C. BRIAN KELLY, a prize-winning journalist, is cofounder of Montpelier Publishing and a columnist and editor emeritus for Military History magazine. He is also a lecturer in newswriting at the University of Virginia. Kelly's articles have appeared in Reader's Digest, Friends, Yankee, Rod Serling's Twilight Zone, and other magazines. He is the author of several books on American history and resides in Charlottesville, Virginia.
Best Little Stories From Virginiaby C. Brian Kelly
When it comes to history, few states can rival Virginia, home of eight presidents and the cradle of the American Revolution. Best Little Stories from Virginia is a collection of more than 100 stories from the four centuries since Jamestown was founded in 1607. A journalistic history, it focuses on the "feature story" angle by approaching history/b>/i>… See more details below
When it comes to history, few states can rival Virginia, home of eight presidents and the cradle of the American Revolution. Best Little Stories from Virginia is a collection of more than 100 stories from the four centuries since Jamestown was founded in 1607. A journalistic history, it focuses on the "feature story" angle by approaching history through the eyes of the people who lived it.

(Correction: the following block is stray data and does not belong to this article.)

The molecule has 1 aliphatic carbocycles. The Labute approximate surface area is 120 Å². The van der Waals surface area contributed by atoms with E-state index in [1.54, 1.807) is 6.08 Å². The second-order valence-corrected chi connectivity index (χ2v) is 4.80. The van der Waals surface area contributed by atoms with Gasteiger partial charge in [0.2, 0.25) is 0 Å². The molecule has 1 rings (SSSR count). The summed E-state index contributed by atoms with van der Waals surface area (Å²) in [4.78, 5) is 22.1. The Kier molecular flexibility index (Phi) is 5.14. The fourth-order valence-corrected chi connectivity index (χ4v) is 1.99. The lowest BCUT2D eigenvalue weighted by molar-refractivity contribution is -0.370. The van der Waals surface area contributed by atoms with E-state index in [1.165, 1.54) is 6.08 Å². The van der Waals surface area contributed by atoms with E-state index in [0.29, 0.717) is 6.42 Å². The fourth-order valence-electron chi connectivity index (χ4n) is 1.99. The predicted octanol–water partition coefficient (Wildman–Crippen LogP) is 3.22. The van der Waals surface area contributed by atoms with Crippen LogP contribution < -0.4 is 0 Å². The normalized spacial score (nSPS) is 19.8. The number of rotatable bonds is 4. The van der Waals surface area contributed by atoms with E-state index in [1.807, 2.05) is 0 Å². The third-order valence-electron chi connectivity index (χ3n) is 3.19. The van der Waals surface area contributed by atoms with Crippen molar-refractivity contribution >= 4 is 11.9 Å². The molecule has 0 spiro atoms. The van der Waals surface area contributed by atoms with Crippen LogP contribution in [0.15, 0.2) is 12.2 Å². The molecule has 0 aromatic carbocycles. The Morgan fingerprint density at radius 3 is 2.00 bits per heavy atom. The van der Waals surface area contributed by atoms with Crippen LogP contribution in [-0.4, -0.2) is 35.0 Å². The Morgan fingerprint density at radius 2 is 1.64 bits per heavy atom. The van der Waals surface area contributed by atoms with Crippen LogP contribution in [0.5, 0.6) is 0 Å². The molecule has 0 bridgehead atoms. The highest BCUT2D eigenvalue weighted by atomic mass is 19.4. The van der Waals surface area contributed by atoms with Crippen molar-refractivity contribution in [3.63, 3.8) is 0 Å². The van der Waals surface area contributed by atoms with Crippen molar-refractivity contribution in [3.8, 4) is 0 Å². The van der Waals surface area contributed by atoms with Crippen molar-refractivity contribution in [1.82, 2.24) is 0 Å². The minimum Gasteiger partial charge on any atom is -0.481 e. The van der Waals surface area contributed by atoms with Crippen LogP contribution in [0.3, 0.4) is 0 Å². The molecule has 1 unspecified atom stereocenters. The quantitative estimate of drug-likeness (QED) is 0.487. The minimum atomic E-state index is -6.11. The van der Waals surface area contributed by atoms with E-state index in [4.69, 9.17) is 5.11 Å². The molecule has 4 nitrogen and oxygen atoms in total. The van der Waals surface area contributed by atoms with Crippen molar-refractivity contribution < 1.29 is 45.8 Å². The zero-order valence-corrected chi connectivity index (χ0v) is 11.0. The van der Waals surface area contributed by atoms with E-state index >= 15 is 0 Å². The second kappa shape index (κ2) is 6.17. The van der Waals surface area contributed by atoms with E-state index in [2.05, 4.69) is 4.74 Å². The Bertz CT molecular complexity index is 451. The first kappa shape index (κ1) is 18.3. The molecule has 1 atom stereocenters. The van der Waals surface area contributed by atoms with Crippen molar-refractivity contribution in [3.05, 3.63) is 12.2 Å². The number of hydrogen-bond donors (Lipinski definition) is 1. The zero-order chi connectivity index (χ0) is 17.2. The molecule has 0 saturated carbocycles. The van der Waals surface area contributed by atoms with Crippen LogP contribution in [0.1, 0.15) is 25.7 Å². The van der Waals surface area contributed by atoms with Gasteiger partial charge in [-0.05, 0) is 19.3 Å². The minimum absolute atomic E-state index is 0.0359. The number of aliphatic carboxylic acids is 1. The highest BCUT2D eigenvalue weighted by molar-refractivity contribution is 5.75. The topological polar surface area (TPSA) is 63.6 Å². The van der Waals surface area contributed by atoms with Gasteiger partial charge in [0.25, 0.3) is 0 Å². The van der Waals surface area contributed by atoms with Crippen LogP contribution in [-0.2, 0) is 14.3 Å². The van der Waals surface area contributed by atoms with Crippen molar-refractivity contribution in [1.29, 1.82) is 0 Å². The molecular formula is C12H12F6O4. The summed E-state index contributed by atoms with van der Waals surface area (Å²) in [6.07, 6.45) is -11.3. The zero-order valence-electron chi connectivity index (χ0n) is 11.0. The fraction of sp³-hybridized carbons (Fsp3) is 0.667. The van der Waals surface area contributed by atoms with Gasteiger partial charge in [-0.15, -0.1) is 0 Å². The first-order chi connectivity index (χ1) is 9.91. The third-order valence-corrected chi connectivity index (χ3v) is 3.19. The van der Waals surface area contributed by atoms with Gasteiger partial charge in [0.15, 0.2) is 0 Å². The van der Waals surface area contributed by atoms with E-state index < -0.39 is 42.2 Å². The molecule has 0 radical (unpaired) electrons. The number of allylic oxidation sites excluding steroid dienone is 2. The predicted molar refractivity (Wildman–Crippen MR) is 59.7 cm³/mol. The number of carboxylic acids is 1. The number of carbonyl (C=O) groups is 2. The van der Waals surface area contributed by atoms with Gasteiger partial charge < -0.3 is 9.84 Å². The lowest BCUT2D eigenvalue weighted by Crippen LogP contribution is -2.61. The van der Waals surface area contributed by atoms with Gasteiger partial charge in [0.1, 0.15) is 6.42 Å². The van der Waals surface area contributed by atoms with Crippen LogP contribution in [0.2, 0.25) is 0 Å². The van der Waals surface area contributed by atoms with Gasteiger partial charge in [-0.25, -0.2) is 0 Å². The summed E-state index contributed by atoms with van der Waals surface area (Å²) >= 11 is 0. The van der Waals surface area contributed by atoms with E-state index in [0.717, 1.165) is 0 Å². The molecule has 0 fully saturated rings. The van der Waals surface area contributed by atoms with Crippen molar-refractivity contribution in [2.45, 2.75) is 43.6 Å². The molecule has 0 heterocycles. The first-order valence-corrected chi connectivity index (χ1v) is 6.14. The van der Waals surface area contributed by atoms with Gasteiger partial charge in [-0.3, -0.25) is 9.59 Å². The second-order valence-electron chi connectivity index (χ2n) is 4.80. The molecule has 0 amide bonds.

Virginia contained the first English colony in America as well as being the first place where slavery was introduced. It was both the leader of the Confederacy and a battleground of the civil rights struggles of the twentieth century. Its historic back-of-the-bus ruling in 1948 prohibited discriminatory practices on interstate buses long before the Rosa Parks case in Montgomery, Alabama, which involved city buses.
Some of the stories included are:
- Don Luis de Velasco, the Indian boy who was taken away by the Spanish in 1561 and later became chief of the Algonquin tribe.
- Young George Washington, who served in English Maj. Gen. Edward Braddock's army during the French and Indian War alongside Lt. Col. Thomas Gage, who later commanded British troops during the American Revolution.
- George Rogers Clark, whose army of 175 bedraggled, half-starved frontiersmen single handedly captured an important fort from much larger British forces.
- Charles Crozet, the French engineer who designed and completed the Blue Ridge Tunnel in 1856, long before the discovery of dynamite, nitroglycerine, or pneumatic drills.
- The building of the Pentagon, once known as "Somervell's Folly" after Brig. Gen. Brehon Somervell, who conceived it one weekend in mid-1941 as a way to gather scattered War Department personnel under one roof.
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